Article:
Skip to content

Single-Sex Schools Struggle to Hang On

Facing Threats in Spite of Their Proven Advantages

AURORA, New York, OCT. 18, 2004 (Zenit) - Debate over the future of single-sex education is heating up, with its future under threat in several countries. In Spain the Socialist government has hinted it will challenge the status of such schools, the daily La Vanguardia reported Oct. 5.

Education Minister María San Segundo announced that at some stage the government would examine the issue of whether schools that separate the sexes are legal. The minister declared that all schools that accept public funds should reflect social conditions in matters such as immigrants and coeducation.

Commenting on the minister's remarks, Isabel Bazo and Manuel de Castro, respectively president and secretary-general of two organizations in the education field (La Confederación Espańola de Centros de Enseńanza and La Federación Espańola de Religiosos de Enseńanza-Centros Católicos), defended the liberty of schools to have students of just one sex. Such centers, noted Bazo, stem from a specific educational and pedagogical approach.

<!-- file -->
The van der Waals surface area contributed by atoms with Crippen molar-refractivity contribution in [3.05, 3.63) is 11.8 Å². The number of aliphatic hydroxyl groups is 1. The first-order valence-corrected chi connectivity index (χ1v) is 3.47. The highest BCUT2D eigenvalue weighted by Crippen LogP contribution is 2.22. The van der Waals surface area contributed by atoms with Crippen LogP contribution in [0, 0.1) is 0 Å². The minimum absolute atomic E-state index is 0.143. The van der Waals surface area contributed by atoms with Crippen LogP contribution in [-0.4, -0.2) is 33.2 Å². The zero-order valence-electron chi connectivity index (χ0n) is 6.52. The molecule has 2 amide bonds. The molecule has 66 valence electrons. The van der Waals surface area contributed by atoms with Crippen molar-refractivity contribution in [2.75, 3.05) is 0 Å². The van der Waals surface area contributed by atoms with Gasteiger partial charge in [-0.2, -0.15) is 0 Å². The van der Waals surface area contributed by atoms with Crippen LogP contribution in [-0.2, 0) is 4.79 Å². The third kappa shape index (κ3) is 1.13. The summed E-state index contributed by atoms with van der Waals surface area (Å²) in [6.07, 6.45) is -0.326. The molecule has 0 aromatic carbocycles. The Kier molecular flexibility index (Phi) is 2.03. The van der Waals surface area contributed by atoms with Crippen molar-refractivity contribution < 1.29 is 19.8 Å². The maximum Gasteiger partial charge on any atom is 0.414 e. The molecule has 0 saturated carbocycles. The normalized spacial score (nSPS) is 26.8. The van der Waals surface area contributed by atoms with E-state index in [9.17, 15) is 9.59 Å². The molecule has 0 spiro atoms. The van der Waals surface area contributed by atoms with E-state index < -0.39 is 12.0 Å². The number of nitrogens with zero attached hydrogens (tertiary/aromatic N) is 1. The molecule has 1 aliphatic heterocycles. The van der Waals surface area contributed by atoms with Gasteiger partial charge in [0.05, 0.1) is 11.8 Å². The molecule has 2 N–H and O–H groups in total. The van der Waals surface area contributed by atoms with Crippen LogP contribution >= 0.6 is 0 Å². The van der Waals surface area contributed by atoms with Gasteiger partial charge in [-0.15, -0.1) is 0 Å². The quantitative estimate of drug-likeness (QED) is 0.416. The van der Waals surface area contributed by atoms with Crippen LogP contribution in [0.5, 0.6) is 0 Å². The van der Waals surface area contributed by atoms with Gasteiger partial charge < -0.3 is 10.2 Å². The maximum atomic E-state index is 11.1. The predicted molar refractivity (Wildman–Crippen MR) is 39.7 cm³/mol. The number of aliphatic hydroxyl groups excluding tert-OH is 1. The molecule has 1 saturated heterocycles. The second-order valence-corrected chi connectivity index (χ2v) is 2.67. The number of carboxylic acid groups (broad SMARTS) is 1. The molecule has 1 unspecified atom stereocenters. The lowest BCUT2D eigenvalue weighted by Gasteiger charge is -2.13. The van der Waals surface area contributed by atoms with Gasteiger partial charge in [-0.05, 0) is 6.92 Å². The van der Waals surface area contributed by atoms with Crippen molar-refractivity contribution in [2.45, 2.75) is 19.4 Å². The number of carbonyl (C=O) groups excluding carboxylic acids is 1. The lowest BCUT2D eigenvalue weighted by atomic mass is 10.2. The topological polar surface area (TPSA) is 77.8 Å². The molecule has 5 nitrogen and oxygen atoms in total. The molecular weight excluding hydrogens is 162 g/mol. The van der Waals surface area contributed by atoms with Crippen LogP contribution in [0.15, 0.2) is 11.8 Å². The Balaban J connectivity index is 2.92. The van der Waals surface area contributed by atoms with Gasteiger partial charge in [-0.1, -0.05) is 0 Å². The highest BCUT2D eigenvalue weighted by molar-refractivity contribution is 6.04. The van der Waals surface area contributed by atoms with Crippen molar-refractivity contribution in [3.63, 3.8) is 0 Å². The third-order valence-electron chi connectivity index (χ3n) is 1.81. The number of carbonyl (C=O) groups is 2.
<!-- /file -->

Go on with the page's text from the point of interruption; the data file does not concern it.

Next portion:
Meanwhile, in the United States, students at Wells College, a university-level institution in Aurora, New York, are protesting the school's decision to go coed, the Associated Press reported Oct. 6. The 136-year-old school for women will start admitting men in 2005. On Oct. 4 around 150 students, nearly half of those enrolled, gathered outside the school's offices to protest, after the trustees had decided the previous Saturday to let men in. The school says it needs more students to be financially viable.

According to Leslie Miller-Bernal, a professor at Wells, there are now fewer than 60 all-women's colleges in the country, half of them Catholic. As recently as 1980, there were more than 120 such colleges.